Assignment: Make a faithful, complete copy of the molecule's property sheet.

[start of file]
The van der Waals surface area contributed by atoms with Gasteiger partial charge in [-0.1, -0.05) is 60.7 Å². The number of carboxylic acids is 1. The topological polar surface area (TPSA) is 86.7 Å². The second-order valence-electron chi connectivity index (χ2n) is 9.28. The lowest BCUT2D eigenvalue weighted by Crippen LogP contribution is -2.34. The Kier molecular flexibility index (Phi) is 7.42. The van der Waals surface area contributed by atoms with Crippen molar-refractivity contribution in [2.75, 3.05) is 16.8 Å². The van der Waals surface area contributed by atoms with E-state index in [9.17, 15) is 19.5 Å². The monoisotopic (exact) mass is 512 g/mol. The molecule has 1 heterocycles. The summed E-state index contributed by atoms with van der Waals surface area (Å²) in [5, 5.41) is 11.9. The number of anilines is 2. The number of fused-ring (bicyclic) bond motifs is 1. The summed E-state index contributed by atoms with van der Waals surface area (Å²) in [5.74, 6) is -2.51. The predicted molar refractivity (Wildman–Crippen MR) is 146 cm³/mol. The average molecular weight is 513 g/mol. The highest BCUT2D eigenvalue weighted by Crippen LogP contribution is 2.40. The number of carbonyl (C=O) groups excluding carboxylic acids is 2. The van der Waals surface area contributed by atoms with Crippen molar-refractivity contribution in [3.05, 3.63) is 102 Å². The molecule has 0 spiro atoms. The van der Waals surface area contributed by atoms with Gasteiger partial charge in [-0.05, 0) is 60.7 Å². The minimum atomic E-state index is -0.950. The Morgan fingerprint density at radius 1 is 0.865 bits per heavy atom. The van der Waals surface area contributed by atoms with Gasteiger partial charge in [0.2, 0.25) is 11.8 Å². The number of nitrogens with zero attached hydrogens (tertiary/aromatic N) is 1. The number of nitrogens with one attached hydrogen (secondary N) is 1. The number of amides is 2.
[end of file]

The van der Waals surface area contributed by atoms with Gasteiger partial charge in [-0.1, -0.05) is 60.7 Å². The number of carboxylic acids is 1. The topological polar surface area (TPSA) is 86.7 Å². The second-order valence-electron chi connectivity index (χ2n) is 9.28. The lowest BCUT2D eigenvalue weighted by Crippen LogP contribution is -2.34. The Kier molecular flexibility index (Phi) is 7.42. The van der Waals surface area contributed by atoms with Crippen molar-refractivity contribution in [2.75, 3.05) is 16.8 Å². The van der Waals surface area contributed by atoms with E-state index in [9.17, 15) is 19.5 Å². The monoisotopic (exact) mass is 512 g/mol. The molecule has 1 heterocycles. The summed E-state index contributed by atoms with van der Waals surface area (Å²) in [5, 5.41) is 11.9. The number of anilines is 2. The number of fused-ring (bicyclic) bond motifs is 1. The summed E-state index contributed by atoms with van der Waals surface area (Å²) in [5.74, 6) is -2.51. The predicted molar refractivity (Wildman–Crippen MR) is 146 cm³/mol. The average molecular weight is 513 g/mol. The highest BCUT2D eigenvalue weighted by Crippen LogP contribution is 2.40. The number of carbonyl (C=O) groups excluding carboxylic acids is 2. The van der Waals surface area contributed by atoms with Crippen molar-refractivity contribution in [3.05, 3.63) is 102 Å². The molecule has 0 spiro atoms. The van der Waals surface area contributed by atoms with Gasteiger partial charge in [-0.05, 0) is 60.7 Å². The minimum atomic E-state index is -0.950. The Morgan fingerprint density at radius 1 is 0.865 bits per heavy atom. The van der Waals surface area contributed by atoms with Gasteiger partial charge in [0.2, 0.25) is 11.8 Å². The number of nitrogens with zero attached hydrogens (tertiary/aromatic N) is 1. The number of nitrogens with one attached hydrogen (secondary N) is 1. The number of amides is 2.